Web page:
Celebrities give women false hope, fertility expert warns

These days it seems many women are waiting until later in life to have children and this is more so the case when it comes to celebrities.

With the news that Brigitte Nielsen is to have her fifth child aged 54, IVF Babble ask what message is this sending to couples out there who are struggling with their fertility.

Does it give inspiration or false hope to women of a certain age? Should celebrities be more open about their fertility journeys?

We talked to Dr Marie Wren, fertility specialist at the Lister Clinic, part of the HCA UK on the subject of older women having fertility treatments and the likely outcomes.

She said: “If you look at the rates of women achieving a live birth after undergoing IVF and ICSI fertility treatment using their own eggs, there is a significant decline in success for women once they reach their 40s. Statistics show that for a large group of unselected women between the ages of 40 to 42, the live birth rate is 15 to 18 per cent.

“However, if a woman has a particularly poor potential to produce eggs – the live birth rate decreases to about four to five per cent and rises to around 25 per cent in women with good ovarian reserve.”

Dr Wren said once women reach 43 to 44 years old, the live birth rate decreases to around five to seven per cent. This, again, decreases further to around a one per cent success rate in those who have particularly low ovarian reserve.

Embryos that are cryo-preserved when a woman was younger, when transferred at some point in the future will have a higher potential to produce a successful outcome for the woman than any new embryos that might be created using her older eggs.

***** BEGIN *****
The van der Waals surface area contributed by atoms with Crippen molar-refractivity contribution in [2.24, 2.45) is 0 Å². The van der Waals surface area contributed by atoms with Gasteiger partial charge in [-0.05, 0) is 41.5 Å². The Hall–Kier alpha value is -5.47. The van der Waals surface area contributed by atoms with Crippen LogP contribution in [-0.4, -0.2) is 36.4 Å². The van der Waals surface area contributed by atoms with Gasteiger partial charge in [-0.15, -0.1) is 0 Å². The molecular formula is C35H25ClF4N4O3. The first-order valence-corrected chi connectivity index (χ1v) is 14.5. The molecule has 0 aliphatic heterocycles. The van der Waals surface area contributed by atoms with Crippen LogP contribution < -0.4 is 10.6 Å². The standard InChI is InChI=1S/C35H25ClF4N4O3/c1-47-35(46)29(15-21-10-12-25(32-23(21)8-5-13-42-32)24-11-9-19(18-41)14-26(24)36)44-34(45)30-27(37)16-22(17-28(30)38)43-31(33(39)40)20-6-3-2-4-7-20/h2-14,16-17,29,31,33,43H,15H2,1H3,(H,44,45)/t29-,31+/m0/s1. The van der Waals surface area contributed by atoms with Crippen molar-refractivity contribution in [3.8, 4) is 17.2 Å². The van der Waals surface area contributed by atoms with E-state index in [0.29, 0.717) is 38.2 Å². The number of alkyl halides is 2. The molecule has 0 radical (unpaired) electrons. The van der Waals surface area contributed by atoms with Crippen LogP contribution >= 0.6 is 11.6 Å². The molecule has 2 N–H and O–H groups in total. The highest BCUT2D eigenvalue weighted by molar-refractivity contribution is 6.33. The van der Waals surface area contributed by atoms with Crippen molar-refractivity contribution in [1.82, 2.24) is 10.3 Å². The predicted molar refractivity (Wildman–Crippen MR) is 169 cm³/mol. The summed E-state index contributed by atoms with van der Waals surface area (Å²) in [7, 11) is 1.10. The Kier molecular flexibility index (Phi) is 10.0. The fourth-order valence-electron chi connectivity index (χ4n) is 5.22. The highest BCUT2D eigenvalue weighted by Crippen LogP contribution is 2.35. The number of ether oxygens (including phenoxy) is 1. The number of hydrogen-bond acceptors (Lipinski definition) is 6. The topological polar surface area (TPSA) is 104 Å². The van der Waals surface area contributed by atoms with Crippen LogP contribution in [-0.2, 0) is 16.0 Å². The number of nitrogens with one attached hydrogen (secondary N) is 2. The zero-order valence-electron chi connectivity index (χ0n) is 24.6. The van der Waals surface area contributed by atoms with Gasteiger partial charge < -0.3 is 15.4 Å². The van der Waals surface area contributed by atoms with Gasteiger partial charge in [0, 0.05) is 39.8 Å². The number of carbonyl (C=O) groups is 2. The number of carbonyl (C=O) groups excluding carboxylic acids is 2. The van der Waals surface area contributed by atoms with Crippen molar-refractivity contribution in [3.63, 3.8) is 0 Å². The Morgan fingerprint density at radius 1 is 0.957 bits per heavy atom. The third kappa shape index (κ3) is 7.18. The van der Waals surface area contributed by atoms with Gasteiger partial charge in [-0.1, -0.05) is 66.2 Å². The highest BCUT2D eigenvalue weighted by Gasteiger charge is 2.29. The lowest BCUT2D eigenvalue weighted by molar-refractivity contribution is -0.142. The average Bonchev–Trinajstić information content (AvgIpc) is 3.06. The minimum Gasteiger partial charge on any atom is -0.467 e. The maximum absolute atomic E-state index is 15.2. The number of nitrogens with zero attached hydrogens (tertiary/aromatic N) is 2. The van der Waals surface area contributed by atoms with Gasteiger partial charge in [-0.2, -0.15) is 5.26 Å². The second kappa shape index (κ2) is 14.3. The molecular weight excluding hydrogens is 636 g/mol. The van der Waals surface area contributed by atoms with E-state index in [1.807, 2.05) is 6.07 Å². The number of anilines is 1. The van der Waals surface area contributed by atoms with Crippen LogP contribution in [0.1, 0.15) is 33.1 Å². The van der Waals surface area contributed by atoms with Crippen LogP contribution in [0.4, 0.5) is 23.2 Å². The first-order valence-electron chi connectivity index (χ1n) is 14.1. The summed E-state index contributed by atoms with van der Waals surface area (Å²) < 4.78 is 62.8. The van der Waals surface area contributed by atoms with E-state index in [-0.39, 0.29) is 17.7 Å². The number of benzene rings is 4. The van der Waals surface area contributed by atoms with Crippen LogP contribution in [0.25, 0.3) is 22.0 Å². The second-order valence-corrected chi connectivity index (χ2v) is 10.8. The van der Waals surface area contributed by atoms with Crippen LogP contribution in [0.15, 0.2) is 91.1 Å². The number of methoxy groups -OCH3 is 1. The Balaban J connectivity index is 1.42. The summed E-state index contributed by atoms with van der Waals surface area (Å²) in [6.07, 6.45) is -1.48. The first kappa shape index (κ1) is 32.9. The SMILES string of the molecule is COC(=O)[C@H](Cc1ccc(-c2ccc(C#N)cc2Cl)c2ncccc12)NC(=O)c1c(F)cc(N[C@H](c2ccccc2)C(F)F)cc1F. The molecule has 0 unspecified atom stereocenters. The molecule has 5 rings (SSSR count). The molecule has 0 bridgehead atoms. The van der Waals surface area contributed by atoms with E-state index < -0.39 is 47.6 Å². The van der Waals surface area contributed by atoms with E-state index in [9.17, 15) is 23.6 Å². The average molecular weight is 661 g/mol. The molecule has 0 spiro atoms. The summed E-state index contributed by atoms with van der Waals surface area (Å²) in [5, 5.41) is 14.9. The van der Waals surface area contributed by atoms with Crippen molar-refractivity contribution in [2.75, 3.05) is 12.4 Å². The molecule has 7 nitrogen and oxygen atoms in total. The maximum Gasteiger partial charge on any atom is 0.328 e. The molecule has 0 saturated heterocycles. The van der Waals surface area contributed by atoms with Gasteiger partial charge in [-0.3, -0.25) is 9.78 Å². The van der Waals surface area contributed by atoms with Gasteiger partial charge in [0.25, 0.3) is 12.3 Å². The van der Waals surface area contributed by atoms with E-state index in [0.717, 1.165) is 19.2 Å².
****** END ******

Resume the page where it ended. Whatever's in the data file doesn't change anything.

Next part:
Dr Wren said: “While it isn’t impossible for women above the age of 44 to have a baby using their own eggs, it is important to remember that women who conceive and have successful, healthy pregnancies and subsequent live births within this age group are the exception not the rule.  Unfortunately, many women are unaware of the statistics surrounding their fertility, and so news of a celebrity such as Brigitte Nielson falling pregnant at 54 may fill them with false hope.

“Most fertility clinics will disclose information and statistics on their websites about success rates related to age however, it’s also important for women to have a general awareness of their fertility chances as they age.”

Dr Wren said the major factor that will determine whether a woman is able to conceive using her own eggs at an older age, is her ovarian reserve. There is a simple test to measure ovarian reserve, and this will enable fertility specialists to determine which course of treatment is best – whether that’s using the patient’s own eggs or seeking the help of a donor egg.

She said: “There are women who have conceived naturally and had children well into their late 40s and there have even been babies born to a few women in their early 50s, however, these women are either exceptionally lucky, or most likely they are also extremely fertile for their age, with a high ovarian reserve for their age.

“I understand that discussing how a baby has been conceived can be a sensitive subject for many however, if women aren’t open about this, particularly if in the public eye, then it can lead to misconceptions around the ease of conceiving later in life.”

Have you had a child later in life? We want to hear from you, email mystory@ivfbabble.com and let us know what the experience was like for you.

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